The heart of the machine is not a large, integrated circuit, but Miss Ouellette, who hides inside the box. She can compose a poem in less than a minute on any subject.
In basketball, all the balls bounce,
Whether they weigh a pound or an ounce.
They go through the hoop and land on your head,
Then you get an ice pack and go straight to bed.
The girls got the idea from an article about a Univac computer that can answer questions, Miss Ouellette said. Because she “writes poems all the time,” they decided to construct the Poem Box.
I can’t imagine that time of my life, or my life in general, without those early writing projects. I have long known, and openly acknowledged, that writing saved my life. I am very lucky for that. I am also lucky that my writing has evolved in the 45 years since the poem box and the overall calamity of my mother’s second divorce that precipitated it, along with my alley prowling, my super ball family, and my debut as a playwright. What I understand now, after decades of writing and teaching writing, is that I was saved by more than writing itself. Writing brought me toward and into the light of the world, rather than deeper into the shadows within. What really saved me, I know now, was the way in which writing drew my attention outside of myself instead of further into the terror and confusion inside, which sought to swallow me whole.
Mary Oliver, who wisely warned us against looking without noticing, escaped the brutality of her own childhood by wandering for hours in the woods near her home. As a ten-year-old, I had no woods to roam, though—even the open fields of sagebrush behind our old house, where I’d once tromped about for hours, were now too far away to reach by foot. I had only city blocks and alleyways. Nonetheless, somehow I knew intuitively (perhaps inspired by Harriet) that nature or no, I needed to look as hard and closely as I could at the outside world around me in all its strange and broken beauty—super balls, lit windows, genies imagined with so much specificity they became real—in order to protect a small space inside of myself for future safety and light.
Perhaps it is for this reason—the way writing drew my attention deliberately outward, toward the external world beyond my own thoughts and feelings—that I have become so passionate about encouraging this kind of close attention to the world when I teach writing. Passion is required, because close attention is not easy to practice or to teach. As a longtime student said to me after a recent workshop, “I think I struggle with staying ‘close’ in my writing (and in my life), but that’s why I come to your classes ... to be challenged out of my comfort zones, which is the only way I will grow.”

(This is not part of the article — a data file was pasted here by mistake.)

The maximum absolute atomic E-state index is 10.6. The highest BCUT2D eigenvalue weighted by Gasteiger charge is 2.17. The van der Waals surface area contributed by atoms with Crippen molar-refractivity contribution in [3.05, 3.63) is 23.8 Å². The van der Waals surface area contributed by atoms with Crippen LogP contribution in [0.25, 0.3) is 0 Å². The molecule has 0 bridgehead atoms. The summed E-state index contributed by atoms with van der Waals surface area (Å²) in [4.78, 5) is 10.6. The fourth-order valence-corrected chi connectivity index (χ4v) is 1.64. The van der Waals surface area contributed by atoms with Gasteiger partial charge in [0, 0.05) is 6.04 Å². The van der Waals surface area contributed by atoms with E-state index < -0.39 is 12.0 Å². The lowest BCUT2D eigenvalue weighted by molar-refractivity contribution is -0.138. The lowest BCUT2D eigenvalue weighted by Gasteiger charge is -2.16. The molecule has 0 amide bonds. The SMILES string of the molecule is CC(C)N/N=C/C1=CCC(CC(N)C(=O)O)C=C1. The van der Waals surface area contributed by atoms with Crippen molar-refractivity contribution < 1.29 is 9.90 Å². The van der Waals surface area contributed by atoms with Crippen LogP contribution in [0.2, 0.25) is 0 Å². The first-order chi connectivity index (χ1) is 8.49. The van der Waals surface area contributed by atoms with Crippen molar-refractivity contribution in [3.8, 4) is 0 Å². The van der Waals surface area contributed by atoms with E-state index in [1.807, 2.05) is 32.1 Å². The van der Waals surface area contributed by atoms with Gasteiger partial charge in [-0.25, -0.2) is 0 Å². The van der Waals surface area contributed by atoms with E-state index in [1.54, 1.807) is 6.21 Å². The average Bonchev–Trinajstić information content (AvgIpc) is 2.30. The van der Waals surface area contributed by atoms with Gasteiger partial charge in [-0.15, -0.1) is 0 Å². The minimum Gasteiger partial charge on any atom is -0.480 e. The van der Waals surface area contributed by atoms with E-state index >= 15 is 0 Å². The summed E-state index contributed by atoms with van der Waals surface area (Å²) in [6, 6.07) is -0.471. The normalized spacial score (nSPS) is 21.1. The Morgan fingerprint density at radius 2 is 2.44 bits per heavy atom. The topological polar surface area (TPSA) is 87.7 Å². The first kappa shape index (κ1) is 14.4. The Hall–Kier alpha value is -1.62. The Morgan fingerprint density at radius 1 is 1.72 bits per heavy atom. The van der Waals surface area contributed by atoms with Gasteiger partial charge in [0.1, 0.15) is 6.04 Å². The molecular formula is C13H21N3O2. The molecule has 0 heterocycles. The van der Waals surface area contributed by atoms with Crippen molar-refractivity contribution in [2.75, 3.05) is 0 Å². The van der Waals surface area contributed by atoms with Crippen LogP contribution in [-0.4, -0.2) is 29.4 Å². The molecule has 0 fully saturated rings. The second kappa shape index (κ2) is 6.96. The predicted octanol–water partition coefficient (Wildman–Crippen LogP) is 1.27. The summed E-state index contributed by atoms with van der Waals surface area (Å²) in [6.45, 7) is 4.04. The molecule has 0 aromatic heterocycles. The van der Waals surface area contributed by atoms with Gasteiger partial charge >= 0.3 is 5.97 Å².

That yearning for growth—which is so much more than mere survival—explains why the longer I write and teach, the closer I want to get to the particulars of the world, and the closer I want to stay to them. I gravitate to writing that shows me the world and how do as Mary Oliver says, and notice it better. Recently, Jane Kenyon’s poetry has been my guide in this endeavor. While I, a prose writer of essay, memoir, and fiction, don’t really write poetry anymore (whether out of an appliance box or otherwise), I do learn more from poetry than any other genre, if you count the parts where I learn how to live and keep on living, and to make, as Mary Oliver said, something “particular and real” of my life, and not “end up simply having visited this world.”
About Jane Kenyon, John Timmerman wrote the following in “In Search of the Great Goodness: The Poetry of Jane Kenyon”:
From her earliest lines, Kenyon devoted herself to the lyric poem, searching for what she called “the luminous particular.” The aim of the lyric poem is to take an event or experience of particularly impressive quality upon the poet, but to craft it with such telling detail, crisp language, and physicality of imagery that the reader feels this is his or her poem. The reader enters and owns it, rather than the poet simply declaring. The poem thus requires absolute honesty and exacting care by the poet.
Jane Kenyon’s poetry makes clear that she gave exacting attention to the world. She also lent this attention to the work of other poets. She once said, speaking of the poets she admired—John Keats, Elizabeth Bishop, and Anna Akhmatova—“I’ve taken those poems apart the way you take a watch apart—to see how they work and how they go back together again.” In other words, Kenyon was teaching herself to write by close reading the poets she revered. She was teaching herself to notice the world and illuminate it with language, to find and articulate the “luminous particular” in a way so pure and precise that it became, as her husband, the poet Donald Hall once said, “a 100-proof glass of water.”
The luminous particular, I have come to recognize, is exactly what I have always wanted most in my writing, too—and what I also want most in my teaching and my life. Fields of sagebrush, super balls with little rubbery heads, amber windows in twilit alleyways—I have always been and still am learning to look, learning to see, and learning to say what I saw, and this is what saved me from the terrors of childhood while teaching me, slowly and surely, how to someday illuminate those, too.
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What has brought you into the light of the world? What got you through childhood? What most moved you about Jeannine’s essay?